Making it Meaningful: Getting More Women at the Peace Table

November 23, 2020 / Monica Makar

Category
Region
  • Global
Technical Area
  • Security Sector Assistance
  • Stabilization & Conflict Mitigation

Five things to consider for your next program implementation.

When the UN passed the landmark Security Council Resolution 1325 20 years ago, it was hailed as a means to recognize and promote women’s roles in the prevention and resolution of conflicts. Two decades later, it begs the question, what have we done to involve women in peace processes? And what do we still need to do? Despite ample evidence that women’s participation improves the peace outcomes, positive examples of including women remain sporadic.

Women’s substantive roles in the Colombian peace process helped to bring an end to half a century of armed conflict and have been praised as “essential to building and sustaining peace.” Libyan women have turned to using their phones to keep advocating for peace and for the overall welfare of their communities during the COVID-19 pandemic. While in Yemen, women have mediated over water disputes, to release detainees, and to support the transfer of critical medical supplies, all during active armed conflict.

Despite these and other cases, women’s engagement in peace and security is neither sufficient nor systematic. On average, women have accounted for merely 13 percent of negotiators and only six percent of peace mediators and signatories worldwide. To better advance meaningful participation of women in peace and security, here are five reminders for the international development sector to “walk the talk”:

  1. Find her. Continue to expand the participation of women beyond the educated, English-speaking, and elite. This includes grassroots women, women outside of capital cities, and women from different ethnic and religious groups—the exact mix must be context-specific. Develop or deepen mutually beneficial relationships with local women’s organizations and networks, including rural ones, to help identify appropriate candidates with diverse skills and viewpoints.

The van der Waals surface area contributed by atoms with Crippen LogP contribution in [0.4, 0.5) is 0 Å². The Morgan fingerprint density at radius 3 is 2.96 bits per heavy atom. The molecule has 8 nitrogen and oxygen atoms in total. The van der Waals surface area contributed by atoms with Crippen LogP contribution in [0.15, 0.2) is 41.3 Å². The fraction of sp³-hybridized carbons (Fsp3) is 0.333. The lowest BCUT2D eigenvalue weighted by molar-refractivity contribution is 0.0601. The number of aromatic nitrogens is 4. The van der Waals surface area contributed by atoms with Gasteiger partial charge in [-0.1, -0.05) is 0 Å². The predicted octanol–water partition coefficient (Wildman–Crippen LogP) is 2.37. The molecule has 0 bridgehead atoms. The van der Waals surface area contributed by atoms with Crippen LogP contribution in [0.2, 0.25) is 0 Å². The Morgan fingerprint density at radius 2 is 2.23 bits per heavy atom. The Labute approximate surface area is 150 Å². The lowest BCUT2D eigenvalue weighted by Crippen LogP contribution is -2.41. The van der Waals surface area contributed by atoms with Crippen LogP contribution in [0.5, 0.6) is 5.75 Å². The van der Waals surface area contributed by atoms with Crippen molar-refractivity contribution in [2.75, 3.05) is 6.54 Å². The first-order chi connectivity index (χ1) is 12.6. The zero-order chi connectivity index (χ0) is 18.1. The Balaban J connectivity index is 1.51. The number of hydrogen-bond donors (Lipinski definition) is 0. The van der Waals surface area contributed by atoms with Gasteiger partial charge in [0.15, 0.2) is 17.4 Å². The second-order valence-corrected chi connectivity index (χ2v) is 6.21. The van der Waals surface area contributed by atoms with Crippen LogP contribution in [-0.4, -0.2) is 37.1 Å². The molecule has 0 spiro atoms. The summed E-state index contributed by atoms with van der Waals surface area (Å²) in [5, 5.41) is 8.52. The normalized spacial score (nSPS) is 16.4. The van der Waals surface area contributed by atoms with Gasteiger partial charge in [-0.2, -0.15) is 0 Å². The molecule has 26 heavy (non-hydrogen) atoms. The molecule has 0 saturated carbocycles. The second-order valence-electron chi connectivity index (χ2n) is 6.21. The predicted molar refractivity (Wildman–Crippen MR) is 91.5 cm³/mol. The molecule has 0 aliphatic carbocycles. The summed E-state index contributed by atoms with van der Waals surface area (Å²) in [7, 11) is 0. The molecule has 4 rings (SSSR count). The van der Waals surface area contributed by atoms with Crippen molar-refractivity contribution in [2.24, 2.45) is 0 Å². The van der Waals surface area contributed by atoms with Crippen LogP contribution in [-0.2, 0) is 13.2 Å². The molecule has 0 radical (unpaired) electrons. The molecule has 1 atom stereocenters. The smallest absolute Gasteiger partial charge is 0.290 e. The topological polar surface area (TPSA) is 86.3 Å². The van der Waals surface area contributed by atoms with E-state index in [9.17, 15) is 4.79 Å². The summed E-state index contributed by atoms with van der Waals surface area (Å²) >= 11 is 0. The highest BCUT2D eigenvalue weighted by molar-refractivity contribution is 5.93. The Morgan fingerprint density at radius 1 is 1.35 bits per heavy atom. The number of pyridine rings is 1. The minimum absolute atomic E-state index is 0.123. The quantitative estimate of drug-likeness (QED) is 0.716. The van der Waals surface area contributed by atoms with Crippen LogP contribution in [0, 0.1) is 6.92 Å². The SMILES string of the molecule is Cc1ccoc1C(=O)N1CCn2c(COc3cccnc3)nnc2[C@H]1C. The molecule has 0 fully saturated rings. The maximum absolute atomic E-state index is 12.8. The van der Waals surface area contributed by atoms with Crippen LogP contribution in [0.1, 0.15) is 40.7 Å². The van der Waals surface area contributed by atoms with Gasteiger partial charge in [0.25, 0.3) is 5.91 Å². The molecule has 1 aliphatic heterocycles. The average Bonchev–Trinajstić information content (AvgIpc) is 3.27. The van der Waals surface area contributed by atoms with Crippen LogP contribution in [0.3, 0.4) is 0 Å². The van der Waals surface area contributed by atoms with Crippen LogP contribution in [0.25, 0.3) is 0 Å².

2. Value her. Women need meaningful roles in peace processes, not just a symbolic place at the table. Empowering women includes advocating for their meaningful participation, clarifying their roles in advance, mitigating challenges when they emerge, and promoting their successes to help normalize women’s involvement in mediations and negotiations.
  3. Support her. Provide interactive, holistic technical assistance to help new peacebuilders navigate and negotiate in these spaces and effectively communicate their ideas to public officials. This can include a blend of group trainings, one-on-one mentoring sessions, and guidance documents provided in advance. Create security plans and follow existing guidance on keeping women safe during peace negotiations. And actively listen to participating women to revisit how their needs may change over time.
  4. Prepare him. Identify male champions who can, also with training as needed, provide women peacebuilders with valuable context and introductions and reinforce the messages that women put forth. By becoming allies at the peace table, men can both advocate for women peacebuilders as well as promote why gender-sensitive policies and agreements are valuable for everyone.
  5. Institutionalize it. Funders and implementers cannot just rely on one gender focal point person for women, peace, and security (WPS) implementation but need to diffuse gender sensitivity and WPS-specific expertise across programs and operational areas. Find ways to promote learning through trainings, joining or forming communities of practice, and engaging with global WPS expertise.

We have a powerful opportunity now with U.S. agencies having released concrete implementation plans to involve women in their peace and security efforts. But for these and other initiatives to bear fruit in substantive ways, we need to abandon the “check-the-box” mentality—priding ourselves at counting how many women were at the table—and ensure women’s participation is meaningful, diverse, and results in lasting change.


Monica Makar is a Project Associate in Dexis’ Implementation Management Solutions division, where she supports field projects in East Africa. Prior to her role at Dexis, she was a Program Officer at the International Civil Society Action Network where she supported women-led civil society organizations in conflict-affected countries focused on countering violent extremism through grants, technical assistance, and strategic advice. Monica served as an executive committee member of the U.S. Civil Society Working Group for Women, Peace and Security from 2018-2019.

Photo by JACQUES Pierre/hemis.fr

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